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ARS Home » Northeast Area » Beltsville, Maryland (BARC) » Beltsville Agricultural Research Center » Hydrology and Remote Sensing Laboratory » Research » Publications at this Location » Publication #373491

Research Project: Integrating Remote Sensing, Measurements and Modeling for Multi-Scale Assessment of Water Availability, Use, and Quality in Agroecosystems

Location: Hydrology and Remote Sensing Laboratory

Title: Sharpening ECOSTRESS and VIIRS land surface temperature using harmonized Landsat-Sentinel surface reflectances

item XUE, J. - US Department Of Agriculture (USDA)
item Anderson, Martha
item Gao, Feng
item HAIN, C. - Nasa Marshall Space Flight Center
item SUN, L. - Chinese Academy Of Agricultural Sciences
item YANG, Y. - US Department Of Agriculture (USDA)
item Knipper, Kyle
item Kustas, William - Bill
item TORRES, A. - Utah State University
item SCHULL, M.A. - University Of Maryland

Submitted to: Remote Sensing of Environment
Publication Type: Peer Reviewed Journal
Publication Acceptance Date: 8/23/2020
Publication Date: 9/8/2020
Citation: Xue, J., Anderson, M.C., Gao, F.N., Hain, C., Sun, L., Yang, Y., Knipper, K.R., Kustas, W.P., Torres, A., Schull, M. 2020. Sharpening ECOSTRESS and VIIRS land surface temperature using harmonized Landsat-Sentinel surface reflectances. Remote Sensing of Environment. 251:112055.

Interpretive Summary: Thermal infrared imagery collected from satellite platforms has proven to be a valuable input to remote sensing models estimating crop water use and stress. Landsat provides thermal imaging at 100 m spatial resolution, allowing us to map crop water use at sub-field scales – a useful input to agricultural water management decision support systems. Landsat does not provide imagery frequently enough for this purpose (one image every 8-16 days or longer) so thermal imaging from other sensors is used to improve the frequency of crop water use mapping for operational applications in agriculture. This paper describes a technique for bringing thermal images from sensors on multiple satellite platforms to a common spatial resolution such that water use can be mapped more continuously in time. The technique is applied to data collected by the ECOsystem Spaceborne Thermal Radiometer Experiment on Space Station (ECOSTRESS) and the Visible Infrared Imaging Radiometer Suite (VIIRS). In combination, ECOSTRESS and VIIRS can significantly augment the temporal coverage provided by Landsat.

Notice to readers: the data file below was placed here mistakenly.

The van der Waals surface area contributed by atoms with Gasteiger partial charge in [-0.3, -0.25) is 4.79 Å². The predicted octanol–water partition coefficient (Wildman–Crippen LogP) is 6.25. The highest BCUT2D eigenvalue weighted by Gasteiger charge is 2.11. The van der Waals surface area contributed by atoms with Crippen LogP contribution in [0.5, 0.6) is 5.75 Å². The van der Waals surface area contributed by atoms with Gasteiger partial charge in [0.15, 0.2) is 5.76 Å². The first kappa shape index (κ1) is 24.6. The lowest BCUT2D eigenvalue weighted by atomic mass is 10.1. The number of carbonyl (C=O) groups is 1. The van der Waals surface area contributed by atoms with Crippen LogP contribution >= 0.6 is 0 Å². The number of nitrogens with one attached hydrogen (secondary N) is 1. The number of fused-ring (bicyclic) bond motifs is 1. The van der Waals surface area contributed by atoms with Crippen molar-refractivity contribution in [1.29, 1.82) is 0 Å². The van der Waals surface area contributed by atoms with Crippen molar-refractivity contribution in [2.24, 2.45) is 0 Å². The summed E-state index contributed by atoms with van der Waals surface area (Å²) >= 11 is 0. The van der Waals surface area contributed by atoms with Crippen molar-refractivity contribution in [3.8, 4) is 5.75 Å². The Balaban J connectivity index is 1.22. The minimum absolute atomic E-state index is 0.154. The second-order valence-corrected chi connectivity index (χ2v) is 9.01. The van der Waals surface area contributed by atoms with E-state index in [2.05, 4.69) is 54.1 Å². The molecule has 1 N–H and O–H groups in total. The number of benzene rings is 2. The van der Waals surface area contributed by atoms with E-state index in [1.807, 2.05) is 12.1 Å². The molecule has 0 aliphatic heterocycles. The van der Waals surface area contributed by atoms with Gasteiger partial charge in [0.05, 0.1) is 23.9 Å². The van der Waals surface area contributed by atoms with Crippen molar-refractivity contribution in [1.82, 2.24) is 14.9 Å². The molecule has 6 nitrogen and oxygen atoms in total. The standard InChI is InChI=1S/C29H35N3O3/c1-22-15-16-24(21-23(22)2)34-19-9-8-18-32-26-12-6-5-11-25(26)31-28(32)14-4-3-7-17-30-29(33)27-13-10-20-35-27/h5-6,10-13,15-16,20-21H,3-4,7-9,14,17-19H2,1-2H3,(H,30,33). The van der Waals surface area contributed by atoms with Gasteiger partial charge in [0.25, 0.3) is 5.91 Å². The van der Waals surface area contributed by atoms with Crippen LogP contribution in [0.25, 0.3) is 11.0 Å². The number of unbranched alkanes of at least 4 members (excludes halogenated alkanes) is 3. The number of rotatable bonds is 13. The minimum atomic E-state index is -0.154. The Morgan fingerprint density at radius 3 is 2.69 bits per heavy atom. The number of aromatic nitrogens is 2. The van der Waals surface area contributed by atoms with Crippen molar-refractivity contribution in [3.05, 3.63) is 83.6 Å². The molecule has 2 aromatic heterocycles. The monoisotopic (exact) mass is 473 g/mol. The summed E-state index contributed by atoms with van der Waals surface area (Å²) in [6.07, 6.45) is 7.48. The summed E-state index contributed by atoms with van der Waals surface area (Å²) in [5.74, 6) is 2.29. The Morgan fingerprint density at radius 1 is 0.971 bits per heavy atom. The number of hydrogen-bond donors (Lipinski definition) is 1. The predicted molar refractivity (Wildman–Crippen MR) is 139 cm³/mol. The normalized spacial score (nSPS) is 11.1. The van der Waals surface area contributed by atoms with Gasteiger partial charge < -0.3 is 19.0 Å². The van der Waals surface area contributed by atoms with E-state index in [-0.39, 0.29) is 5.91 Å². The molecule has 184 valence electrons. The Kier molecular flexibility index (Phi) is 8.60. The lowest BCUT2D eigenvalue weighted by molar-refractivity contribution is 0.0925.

Technical Abstract: Land surface temperature (LST) is a key diagnostic indicator of agricultural water use and crop stress. LST data retrieved from thermal infrared (TIR) band imagery, however, tend to have a coarser spatial resolution (e.g., 100 m for Landsat 8) than surface reflectance (SR) data collected from shortwave bands on the same instrument (e.g., 30 m for Landsat). Spatial sharpening of LST data using the higher resolution multi-band SR data provides an important path for improved agricultural monitoring at sub-field scales. A previously developed Data Mining Sharpener (DMS) approach has shown great potential in the sharpening of Landsat LST using Landsat SR data over various landscapes. This work evaluates DMS performance for sharpening ECOsystem Spaceborne Thermal Radiometer Experiment on Space Station (ECOSTRESS) LST (~70 m native resolution) and Visible Infrared Imaging Radiometer Suite (VIIRS) LST (375 m) data using Harmonized Landsat and Sentinel-2 (HLS) SR data, providing the basis for generating 30-m LST data at a higher temporal frequency than afforded by Landsat alone. To account for the misalignment between ECOSTRESS/VIIRS and Landsat/HLS caused by errors in registration and orthorectification, we propose a modified version of the DMS approach that employs a relaxed box size for energy conservation (EC). Sharpening experiments were conducted over three study sites in California, and results were evaluated visually and quantitatively against LST data from unmanned aerial vehicles (UAV) flights and from Landsat 8. Over the three sites, the modified DMS technique showed improved sharpening accuracy over the standard DMS for both ECOSTRESS and VIIRS, suggesting the effectiveness of relaxing EC box in relieving misalignment-induced errors. To achieve reasonable accuracy while minimizing loss of spatial detail due to the EC box size increase, an optimal EC box size of 180-270 m was identified for ECOSTRESS and about 780 m for VIIRS data based on experiments from the three sites. Results from this work will facilitate the development of a prototype system that generates high spatiotemporal resolution LST products for improved agricultural water use monitoring by synthesizing multi-source remote sensing data.